This piece is part of a new series where we spotlight historical trends that feel relevant now. Send tips to [email protected].
It’s easy to feel like we’re living in an alternative-meat golden age.
But rewind 110+ years, and you’ll find a similar trend: Back then, newspapers could not get enough of the explosion of “vegetable meat.”
Nutty for Nuttose?
In 1896, nutritionist and cereal kingpin John Harvey Kellogg invented his first meat replacement — Nuttose.
It looked a bit like Nuteena, a canned meal made of peanut, soy, and corn that US stores sold until 2005.
Nuttose was far from alone:
- In the early 1900s, a Chicago Tribune columnist named Jane Eddington served up recipes for sausages made from a smorgasbord of ingredients: lentils, breadcrumbs, hard-boiled eggs, eggplant, macaroni, and rice.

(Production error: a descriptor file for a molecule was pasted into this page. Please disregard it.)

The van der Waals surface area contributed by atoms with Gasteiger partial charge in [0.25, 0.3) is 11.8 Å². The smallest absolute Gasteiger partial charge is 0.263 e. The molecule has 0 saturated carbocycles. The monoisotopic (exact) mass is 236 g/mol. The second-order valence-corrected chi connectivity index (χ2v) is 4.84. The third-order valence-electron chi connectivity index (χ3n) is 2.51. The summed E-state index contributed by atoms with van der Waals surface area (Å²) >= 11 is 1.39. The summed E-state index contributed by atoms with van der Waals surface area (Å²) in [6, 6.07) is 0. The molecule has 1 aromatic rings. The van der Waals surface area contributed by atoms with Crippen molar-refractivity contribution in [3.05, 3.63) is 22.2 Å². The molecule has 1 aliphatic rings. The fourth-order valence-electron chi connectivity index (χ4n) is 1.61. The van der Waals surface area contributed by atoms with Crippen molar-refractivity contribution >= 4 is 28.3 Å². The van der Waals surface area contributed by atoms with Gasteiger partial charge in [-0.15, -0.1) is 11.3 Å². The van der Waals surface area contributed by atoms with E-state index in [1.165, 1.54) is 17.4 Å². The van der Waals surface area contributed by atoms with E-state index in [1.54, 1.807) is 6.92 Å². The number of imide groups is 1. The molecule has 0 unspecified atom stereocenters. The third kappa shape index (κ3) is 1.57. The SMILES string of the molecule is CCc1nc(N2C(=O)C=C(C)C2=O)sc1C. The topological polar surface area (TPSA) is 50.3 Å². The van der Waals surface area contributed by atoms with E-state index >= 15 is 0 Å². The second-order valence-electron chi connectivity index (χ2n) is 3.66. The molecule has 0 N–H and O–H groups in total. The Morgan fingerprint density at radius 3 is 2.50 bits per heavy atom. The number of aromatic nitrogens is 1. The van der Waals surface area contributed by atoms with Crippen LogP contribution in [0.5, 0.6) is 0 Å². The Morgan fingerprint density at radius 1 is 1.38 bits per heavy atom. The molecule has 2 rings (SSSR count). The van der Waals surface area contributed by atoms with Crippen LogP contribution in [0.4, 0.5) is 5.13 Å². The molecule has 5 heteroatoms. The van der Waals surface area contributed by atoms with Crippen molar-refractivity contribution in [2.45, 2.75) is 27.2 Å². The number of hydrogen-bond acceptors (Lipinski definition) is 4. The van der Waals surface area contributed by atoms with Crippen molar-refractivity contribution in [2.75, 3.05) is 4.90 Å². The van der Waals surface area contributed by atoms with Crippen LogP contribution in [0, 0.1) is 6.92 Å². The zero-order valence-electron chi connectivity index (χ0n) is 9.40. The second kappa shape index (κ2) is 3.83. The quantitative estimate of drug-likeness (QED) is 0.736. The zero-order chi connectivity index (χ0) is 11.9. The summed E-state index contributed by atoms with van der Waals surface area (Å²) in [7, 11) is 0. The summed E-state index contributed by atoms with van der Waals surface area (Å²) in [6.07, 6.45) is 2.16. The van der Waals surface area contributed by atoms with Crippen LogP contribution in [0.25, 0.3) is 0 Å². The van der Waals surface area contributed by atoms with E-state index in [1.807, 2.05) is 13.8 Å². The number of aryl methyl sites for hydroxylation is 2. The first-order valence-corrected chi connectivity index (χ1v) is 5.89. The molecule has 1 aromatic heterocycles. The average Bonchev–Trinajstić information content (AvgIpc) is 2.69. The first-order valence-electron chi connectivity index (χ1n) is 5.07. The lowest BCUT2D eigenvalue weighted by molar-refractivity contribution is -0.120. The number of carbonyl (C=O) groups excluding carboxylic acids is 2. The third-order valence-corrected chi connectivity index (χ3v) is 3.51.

- Then there was The Vegetarian Meat Company, a short-lived corporation that sold “peanut steaks, nut chops and other protein preparations.”
- Kellogg himself later came out with Nuttolene, a spread that had “the consistency of cream cheese, a meaty flavor and composition.”
My favorite take on this all comes from the Evening Kansan-Republican, which in 1901 raved that “vegetable meat” is “almost indistinguishable from beef or mutton.”
And not to worry — according to the newspaper, “one great advantage of the ‘vegetable meat’ is that it is ‘predigested’: it does away almost altogether with the necessity for the ordinary processes of assimilation.”
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